ISO Spotlight: What's going on with Texas State?

Photo by Gerald Castillo

On Thursday night, Texas State defeated Lousiana-Monroe 58-50, ending a five-game losing streak for the Bobcats.

While the team now has six wins on the season, just three of those wins have come against Division I opponents. And those three wins came against UTSA, Houston Baptist and the aforementioned ULM victory, which...well, it isn't the best grouping of teams. Per Her Hoop Stats, those teams all have a Her Hoop Stats rating of 299th or worse.

The Warhawks have the lowest of those ratings, sitting 348th in the country in the metric. So while Thursday's win ended the losing streak for the Bobcats, it doesn't necessarily signal that Texas State has fixed the issues that led to the losing streak.

So, what are those issues?

What's wrong with Texas State?

Heading into this season, the Bobcats were expected to be competitive in the Sun Belt. The team was fourth in the conference preseason poll behind Troy, Louisiana and UT Arlington.

Last year, the Bobcats made some major leaps. The team went 11-11 against Division I opponents, its best winning percentage since the 2017-18 season. The team posted an 82nd percentile defensive rating after two years sitting below the 30th percentile.

And, well, it's happening again.

The defensive rating is in the 28th percentile this season, putting it back in line with where things were during the 2018-19 and 2019-20 campaigns.

Last year, the team allowed 0.75 points per possession, which ranked 80th in Division I. This year, it's up to 0.82 points per possession. And while that doesn't sound like much of a change, it is — the team ranked 272nd in that category.

On a possession-to-possession basis, the Texas State defense just isn't playing at the same level, which has allowed teams to take advantage.

As for the offensive side of the ball, last year's team wasn't necessarily good on that end, ranking 189th in offensive rating, but that's dropped down to 241st in the country this season when taking out the games against non-DI schools.

The team is struggling from deep, shooting 24.9 percent from three while taking almost two per game more than last year, when the team shot 28.8 percent from three. Shooting more threes is a viable offensive strategy — look at Baylor — but when you're not able to make those shots, it really lowers the floor for what you can do offensively.

Kennedy Taylor, a preseason candidate for "best point guard in Texas," has been a pretty big part of the three-point issues, as she went from shooting 37.6 percent from three last year to just 23.3 percent this year. While she remains one of top assist-makers in the country, she's also turning the ball over 3.4 times per game.

And Da'Nasia Hood is struggling offensively as well. Per CBB Analytics, Hood is struggling all over the floor:

Having your two best players struggling to score in the ways they've scored in the past is, uhh, not great.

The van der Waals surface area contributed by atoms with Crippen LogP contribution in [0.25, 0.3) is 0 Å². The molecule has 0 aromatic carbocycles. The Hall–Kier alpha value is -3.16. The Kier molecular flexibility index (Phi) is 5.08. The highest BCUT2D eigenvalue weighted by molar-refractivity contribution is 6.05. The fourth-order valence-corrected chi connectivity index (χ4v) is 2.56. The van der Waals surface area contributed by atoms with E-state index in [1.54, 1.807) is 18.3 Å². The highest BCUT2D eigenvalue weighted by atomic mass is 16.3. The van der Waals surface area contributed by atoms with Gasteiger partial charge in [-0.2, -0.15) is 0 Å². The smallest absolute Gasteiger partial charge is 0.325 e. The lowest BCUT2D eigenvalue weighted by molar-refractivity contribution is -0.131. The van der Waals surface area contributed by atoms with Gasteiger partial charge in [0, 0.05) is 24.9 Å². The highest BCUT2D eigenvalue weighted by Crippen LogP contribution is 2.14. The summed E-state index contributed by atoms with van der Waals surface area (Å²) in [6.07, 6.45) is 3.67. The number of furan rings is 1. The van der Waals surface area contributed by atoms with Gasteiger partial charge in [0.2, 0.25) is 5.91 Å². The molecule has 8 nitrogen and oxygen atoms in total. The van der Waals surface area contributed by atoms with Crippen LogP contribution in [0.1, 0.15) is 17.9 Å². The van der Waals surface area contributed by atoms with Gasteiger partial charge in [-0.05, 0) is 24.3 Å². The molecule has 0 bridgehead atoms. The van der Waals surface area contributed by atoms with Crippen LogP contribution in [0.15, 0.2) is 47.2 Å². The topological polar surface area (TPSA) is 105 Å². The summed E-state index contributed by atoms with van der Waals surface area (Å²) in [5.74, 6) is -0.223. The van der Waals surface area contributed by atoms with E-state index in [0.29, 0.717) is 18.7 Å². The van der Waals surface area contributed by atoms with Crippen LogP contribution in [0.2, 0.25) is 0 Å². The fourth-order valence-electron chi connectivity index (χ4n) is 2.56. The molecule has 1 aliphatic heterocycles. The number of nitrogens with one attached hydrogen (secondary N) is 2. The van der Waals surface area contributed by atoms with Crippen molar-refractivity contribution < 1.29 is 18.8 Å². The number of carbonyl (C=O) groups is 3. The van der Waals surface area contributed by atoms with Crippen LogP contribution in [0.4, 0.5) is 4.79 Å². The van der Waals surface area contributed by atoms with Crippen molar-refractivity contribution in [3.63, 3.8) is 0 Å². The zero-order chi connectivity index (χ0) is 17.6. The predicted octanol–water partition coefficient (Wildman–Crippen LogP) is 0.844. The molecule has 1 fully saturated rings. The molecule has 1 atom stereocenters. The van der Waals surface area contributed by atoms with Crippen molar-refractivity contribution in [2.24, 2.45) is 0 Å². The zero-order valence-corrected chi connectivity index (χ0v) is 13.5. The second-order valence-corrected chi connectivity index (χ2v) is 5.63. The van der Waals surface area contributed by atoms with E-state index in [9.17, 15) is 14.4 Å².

Can Texas State bounce back?


This is a team that looks a lot like last year's team. The Bobcats returned 11 players from last season, making it the Sun Belt team with the most returning talent.

So, we've seen this team. And we've seen it play better than it has this season, on both sides of the ball.

In theory, that should be an encouraging sign. Consistency in an ever-changing college basketball landscape should mean that a team that's already gone through that gelling process while mature quicker and will play with a lot more cohesion, allowing it to play better basketball.

Now, that doesn't necessarily mean that will happen. Texas State could slide back into the muck at the bottom of the Sun. Belt. A 58-50 win over ULM doesn't necessarily prove this team has turned things around — sure, Hood scored 19 off the bench on 7-for-14 shooting and Taylor had eight assists, but the offense only put up 58 points against a team that allows 73.9 points per game against Division I teams. And while it held the Warhawks to 50, the team only averages 55.6 against DI teams and had games against Alcorn, Northwestern State and Mississippi Valley to inflate that number.

The good thing is that we did see the peak version of this Texas State team to open the season, in the 77-70 loss to Baylor.

Taylor had nine assists. Hood scored 20. Jo'Nah Johnson added 11 points, with her and Hood combining to go 7-for-20 from three.

Defensively, the team allowed 77 points, but it was 77 points to a Big 12 school. The Bobcats forced 16 turnovers and applied some good pressure, holding Baylor to 8-for-21 shooting in the first quarter and 5-for-14 shooting in the fourth.

If Texas State can play at that level, this is a team that can still get back to that projected fourth spot in the conference.

But if the team doesn't find a way to fix things on both sides of the ball, these losses are going to continue.

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